Contact us today to schedule an appointment to discuss any questions that you may have regarding oral cancer. Read more about this topic in the Dear Doctor magazine article “Oral Cancer: This Article May Save Your Life.”
For many people, starting a chewing tobacco habit begins as something you do with “all the guys” to be cool and fit in. It often starts when playing sports such as baseball. And because it is smokeless tobacco, many people think it is harmless; thus they slowly start “dipping” more often until they are chewing tobacco throughout each day, every day.
The truth about chewing tobacco is that it isn't harmless. It is extremely dangerous and contains more than 30 chemicals known to cause cancer. It also contains nicotine, the highly addictive-forming drug found in cigarettes. Sure, it may not have the odorous (and dangerous) impact of cigarettes, cigars and pipes that can negatively impact others nearby, but it can destroy both your oral and general health and even kill you.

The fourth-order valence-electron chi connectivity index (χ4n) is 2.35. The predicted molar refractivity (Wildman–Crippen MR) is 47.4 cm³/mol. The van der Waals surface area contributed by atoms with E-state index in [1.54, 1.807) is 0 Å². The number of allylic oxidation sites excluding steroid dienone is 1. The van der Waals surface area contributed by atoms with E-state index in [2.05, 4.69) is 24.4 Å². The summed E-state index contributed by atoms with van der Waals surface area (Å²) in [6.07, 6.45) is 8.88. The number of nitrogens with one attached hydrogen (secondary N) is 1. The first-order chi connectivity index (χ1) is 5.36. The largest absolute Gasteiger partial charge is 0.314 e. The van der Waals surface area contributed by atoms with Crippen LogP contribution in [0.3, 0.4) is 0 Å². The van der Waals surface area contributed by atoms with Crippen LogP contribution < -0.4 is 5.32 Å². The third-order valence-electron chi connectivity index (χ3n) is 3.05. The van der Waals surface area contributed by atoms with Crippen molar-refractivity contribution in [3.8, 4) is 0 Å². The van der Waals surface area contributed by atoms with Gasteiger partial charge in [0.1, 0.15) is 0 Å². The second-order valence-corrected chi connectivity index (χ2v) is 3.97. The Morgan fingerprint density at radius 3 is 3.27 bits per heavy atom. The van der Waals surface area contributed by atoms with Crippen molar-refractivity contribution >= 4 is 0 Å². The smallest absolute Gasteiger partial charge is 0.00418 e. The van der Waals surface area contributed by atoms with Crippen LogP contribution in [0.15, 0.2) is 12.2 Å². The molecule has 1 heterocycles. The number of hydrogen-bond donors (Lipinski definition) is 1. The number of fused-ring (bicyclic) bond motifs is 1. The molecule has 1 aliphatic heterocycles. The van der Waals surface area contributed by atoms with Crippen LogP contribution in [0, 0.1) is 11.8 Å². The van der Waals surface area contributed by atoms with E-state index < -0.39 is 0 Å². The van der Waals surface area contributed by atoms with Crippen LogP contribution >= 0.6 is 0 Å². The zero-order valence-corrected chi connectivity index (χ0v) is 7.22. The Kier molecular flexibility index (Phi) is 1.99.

Steps You Can Take to Quit
Once a person decides to stop using chewing tobacco, it can be a difficult process and even more difficult to quit cold turkey. If the latter describes your situation, try a smoking cessation program or talk with your doctor about prescription medicines available to help you kick the habit. You may also find free counseling (via telephone) or other groups and organizations created to help people break free from their tobacco addiction. This is often a great way to start the quitting process.
Two of the most important steps you can take are to involve your physician and our office in your strategy to kick this habit. In addition to encouraging and supporting your decision, we can closely monitor your oral health during the process.
Let's talk about oral cancer. Yes, it's a scary subject — but the truth is, the more you know about it, the better able you are to protect yourself.
- Who is more likely to get oral cancer? Because of your genetic disposition — heredity — men are twice as likely to develop oral cancer as women. African-Americans have a higher incidence than Caucasians. The disease is also related to aging, although in recent years many young people have been diagnosed with this disease.